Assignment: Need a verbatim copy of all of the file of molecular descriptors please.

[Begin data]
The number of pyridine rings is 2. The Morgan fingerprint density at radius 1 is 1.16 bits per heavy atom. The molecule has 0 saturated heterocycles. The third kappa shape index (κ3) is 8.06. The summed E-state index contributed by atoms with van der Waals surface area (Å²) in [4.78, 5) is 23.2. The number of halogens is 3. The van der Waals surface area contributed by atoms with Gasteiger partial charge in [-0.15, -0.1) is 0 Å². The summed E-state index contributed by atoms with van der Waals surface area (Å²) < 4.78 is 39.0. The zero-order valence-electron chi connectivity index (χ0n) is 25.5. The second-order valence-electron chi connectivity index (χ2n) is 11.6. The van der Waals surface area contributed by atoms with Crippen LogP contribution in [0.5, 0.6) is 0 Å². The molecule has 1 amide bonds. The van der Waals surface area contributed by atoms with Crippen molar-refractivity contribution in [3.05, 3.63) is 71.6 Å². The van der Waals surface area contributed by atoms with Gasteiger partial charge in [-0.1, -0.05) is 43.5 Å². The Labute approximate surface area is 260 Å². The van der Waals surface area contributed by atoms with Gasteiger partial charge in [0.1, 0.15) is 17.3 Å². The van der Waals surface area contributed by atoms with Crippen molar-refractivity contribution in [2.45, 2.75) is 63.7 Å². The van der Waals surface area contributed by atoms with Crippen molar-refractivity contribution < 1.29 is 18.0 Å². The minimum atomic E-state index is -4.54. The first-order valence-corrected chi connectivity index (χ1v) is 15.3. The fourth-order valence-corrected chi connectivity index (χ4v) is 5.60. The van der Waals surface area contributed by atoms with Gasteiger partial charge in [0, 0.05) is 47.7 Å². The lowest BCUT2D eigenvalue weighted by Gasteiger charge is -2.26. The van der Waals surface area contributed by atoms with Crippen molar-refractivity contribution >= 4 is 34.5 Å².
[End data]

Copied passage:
The number of pyridine rings is 2. The Morgan fingerprint density at radius 1 is 1.16 bits per heavy atom. The molecule has 0 saturated heterocycles. The third kappa shape index (κ3) is 8.06. The summed E-state index contributed by atoms with van der Waals surface area (Å²) in [4.78, 5) is 23.2. The number of halogens is 3. The van der Waals surface area contributed by atoms with Gasteiger partial charge in [-0.15, -0.1) is 0 Å². The summed E-state index contributed by atoms with van der Waals surface area (Å²) < 4.78 is 39.0. The zero-order valence-electron chi connectivity index (χ0n) is 25.5. The second-order valence-electron chi connectivity index (χ2n) is 11.6. The van der Waals surface area contributed by atoms with Crippen LogP contribution in [0.5, 0.6) is 0 Å². The molecule has 1 amide bonds. The van der Waals surface area contributed by atoms with Crippen molar-refractivity contribution in [3.05, 3.63) is 71.6 Å². The van der Waals surface area contributed by atoms with Gasteiger partial charge in [-0.1, -0.05) is 43.5 Å². The Labute approximate surface area is 260 Å². The van der Waals surface area contributed by atoms with Gasteiger partial charge in [0.1, 0.15) is 17.3 Å². The van der Waals surface area contributed by atoms with Crippen molar-refractivity contribution in [2.45, 2.75) is 63.7 Å². The van der Waals surface area contributed by atoms with Crippen molar-refractivity contribution < 1.29 is 18.0 Å². The minimum atomic E-state index is -4.54. The first-order valence-corrected chi connectivity index (χ1v) is 15.3. The fourth-order valence-corrected chi connectivity index (χ4v) is 5.60. The van der Waals surface area contributed by atoms with Gasteiger partial charge in [0, 0.05) is 47.7 Å². The lowest BCUT2D eigenvalue weighted by Gasteiger charge is -2.26. The van der Waals surface area contributed by atoms with Crippen molar-refractivity contribution >= 4 is 34.5 Å².